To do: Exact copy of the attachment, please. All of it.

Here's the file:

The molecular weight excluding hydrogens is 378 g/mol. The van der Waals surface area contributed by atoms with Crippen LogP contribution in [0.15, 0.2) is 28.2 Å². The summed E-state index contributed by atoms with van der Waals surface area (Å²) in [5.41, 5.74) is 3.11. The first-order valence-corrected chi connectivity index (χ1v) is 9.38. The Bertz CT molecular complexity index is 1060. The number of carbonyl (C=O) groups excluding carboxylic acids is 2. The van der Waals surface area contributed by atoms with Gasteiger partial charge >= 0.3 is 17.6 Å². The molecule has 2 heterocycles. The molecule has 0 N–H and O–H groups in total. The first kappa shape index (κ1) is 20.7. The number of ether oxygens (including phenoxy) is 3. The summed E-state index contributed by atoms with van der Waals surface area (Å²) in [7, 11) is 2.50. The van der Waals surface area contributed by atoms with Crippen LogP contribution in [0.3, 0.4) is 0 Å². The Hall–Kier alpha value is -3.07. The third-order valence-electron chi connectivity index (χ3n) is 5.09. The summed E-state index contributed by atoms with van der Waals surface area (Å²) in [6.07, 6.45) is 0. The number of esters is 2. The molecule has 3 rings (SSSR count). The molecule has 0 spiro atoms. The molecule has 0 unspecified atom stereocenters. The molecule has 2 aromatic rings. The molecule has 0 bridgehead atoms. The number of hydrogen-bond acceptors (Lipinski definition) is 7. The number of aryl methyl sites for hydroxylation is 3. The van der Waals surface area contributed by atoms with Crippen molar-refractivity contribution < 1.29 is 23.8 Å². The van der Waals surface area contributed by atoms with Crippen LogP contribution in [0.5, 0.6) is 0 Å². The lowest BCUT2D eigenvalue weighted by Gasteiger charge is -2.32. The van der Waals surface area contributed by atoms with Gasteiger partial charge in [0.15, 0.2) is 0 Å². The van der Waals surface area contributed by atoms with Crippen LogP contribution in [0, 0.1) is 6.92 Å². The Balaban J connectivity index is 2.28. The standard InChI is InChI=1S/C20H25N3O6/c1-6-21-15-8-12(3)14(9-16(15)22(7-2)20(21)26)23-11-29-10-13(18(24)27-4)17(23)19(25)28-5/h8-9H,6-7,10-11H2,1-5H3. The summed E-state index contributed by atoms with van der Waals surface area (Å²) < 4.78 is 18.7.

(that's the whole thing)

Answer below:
The molecular weight excluding hydrogens is 378 g/mol. The van der Waals surface area contributed by atoms with Crippen LogP contribution in [0.15, 0.2) is 28.2 Å². The summed E-state index contributed by atoms with van der Waals surface area (Å²) in [5.41, 5.74) is 3.11. The first-order valence-corrected chi connectivity index (χ1v) is 9.38. The Bertz CT molecular complexity index is 1060. The number of carbonyl (C=O) groups excluding carboxylic acids is 2. The van der Waals surface area contributed by atoms with Gasteiger partial charge >= 0.3 is 17.6 Å². The molecule has 2 heterocycles. The molecule has 0 N–H and O–H groups in total. The first kappa shape index (κ1) is 20.7. The number of ether oxygens (including phenoxy) is 3. The summed E-state index contributed by atoms with van der Waals surface area (Å²) in [7, 11) is 2.50. The van der Waals surface area contributed by atoms with Crippen LogP contribution in [0.3, 0.4) is 0 Å². The Hall–Kier alpha value is -3.07. The third-order valence-electron chi connectivity index (χ3n) is 5.09. The summed E-state index contributed by atoms with van der Waals surface area (Å²) in [6.07, 6.45) is 0. The number of esters is 2. The molecule has 3 rings (SSSR count). The molecule has 0 spiro atoms. The molecule has 0 unspecified atom stereocenters. The molecule has 2 aromatic rings. The molecule has 0 bridgehead atoms. The number of hydrogen-bond acceptors (Lipinski definition) is 7. The number of aryl methyl sites for hydroxylation is 3. The van der Waals surface area contributed by atoms with Crippen molar-refractivity contribution < 1.29 is 23.8 Å². The van der Waals surface area contributed by atoms with Crippen LogP contribution in [0.5, 0.6) is 0 Å². The lowest BCUT2D eigenvalue weighted by Gasteiger charge is -2.32. The van der Waals surface area contributed by atoms with Gasteiger partial charge in [0.15, 0.2) is 0 Å². The van der Waals surface area contributed by atoms with Crippen LogP contribution in [0, 0.1) is 6.92 Å². The Balaban J connectivity index is 2.28. The standard InChI is InChI=1S/C20H25N3O6/c1-6-21-15-8-12(3)14(9-16(15)22(7-2)20(21)26)23-11-29-10-13(18(24)27-4)17(23)19(25)28-5/h8-9H,6-7,10-11H2,1-5H3. The summed E-state index contributed by atoms with van der Waals surface area (Å²) < 4.78 is 18.7.